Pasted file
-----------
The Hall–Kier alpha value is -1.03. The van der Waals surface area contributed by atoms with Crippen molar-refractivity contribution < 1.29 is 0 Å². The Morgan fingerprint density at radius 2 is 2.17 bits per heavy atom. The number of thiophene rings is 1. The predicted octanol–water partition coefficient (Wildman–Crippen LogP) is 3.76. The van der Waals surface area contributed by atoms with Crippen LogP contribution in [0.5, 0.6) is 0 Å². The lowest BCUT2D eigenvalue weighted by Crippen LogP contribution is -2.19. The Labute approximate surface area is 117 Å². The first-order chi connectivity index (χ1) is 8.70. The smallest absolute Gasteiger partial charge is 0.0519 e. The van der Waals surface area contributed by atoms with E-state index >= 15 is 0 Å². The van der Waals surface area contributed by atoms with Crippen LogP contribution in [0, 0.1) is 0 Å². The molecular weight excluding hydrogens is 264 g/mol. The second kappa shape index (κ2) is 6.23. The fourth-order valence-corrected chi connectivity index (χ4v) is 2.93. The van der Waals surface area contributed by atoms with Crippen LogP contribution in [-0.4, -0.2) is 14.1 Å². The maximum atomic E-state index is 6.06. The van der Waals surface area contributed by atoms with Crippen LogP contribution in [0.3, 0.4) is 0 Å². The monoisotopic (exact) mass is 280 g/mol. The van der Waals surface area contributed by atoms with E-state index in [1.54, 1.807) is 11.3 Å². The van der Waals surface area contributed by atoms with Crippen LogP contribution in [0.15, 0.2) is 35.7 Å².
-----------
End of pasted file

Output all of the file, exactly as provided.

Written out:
The Hall–Kier alpha value is -1.03. The van der Waals surface area contributed by atoms with Crippen molar-refractivity contribution < 1.29 is 0 Å². The Morgan fingerprint density at radius 2 is 2.17 bits per heavy atom. The number of thiophene rings is 1. The predicted octanol–water partition coefficient (Wildman–Crippen LogP) is 3.76. The van der Waals surface area contributed by atoms with Crippen LogP contribution in [0.5, 0.6) is 0 Å². The lowest BCUT2D eigenvalue weighted by Crippen LogP contribution is -2.19. The Labute approximate surface area is 117 Å². The first-order chi connectivity index (χ1) is 8.70. The smallest absolute Gasteiger partial charge is 0.0519 e. The van der Waals surface area contributed by atoms with E-state index >= 15 is 0 Å². The van der Waals surface area contributed by atoms with Crippen LogP contribution in [0, 0.1) is 0 Å². The molecular weight excluding hydrogens is 264 g/mol. The second kappa shape index (κ2) is 6.23. The fourth-order valence-corrected chi connectivity index (χ4v) is 2.93. The van der Waals surface area contributed by atoms with Crippen LogP contribution in [-0.4, -0.2) is 14.1 Å². The maximum atomic E-state index is 6.06. The van der Waals surface area contributed by atoms with Crippen LogP contribution in [0.3, 0.4) is 0 Å². The monoisotopic (exact) mass is 280 g/mol. The van der Waals surface area contributed by atoms with E-state index in [1.54, 1.807) is 11.3 Å². The van der Waals surface area contributed by atoms with Crippen LogP contribution in [0.15, 0.2) is 35.7 Å².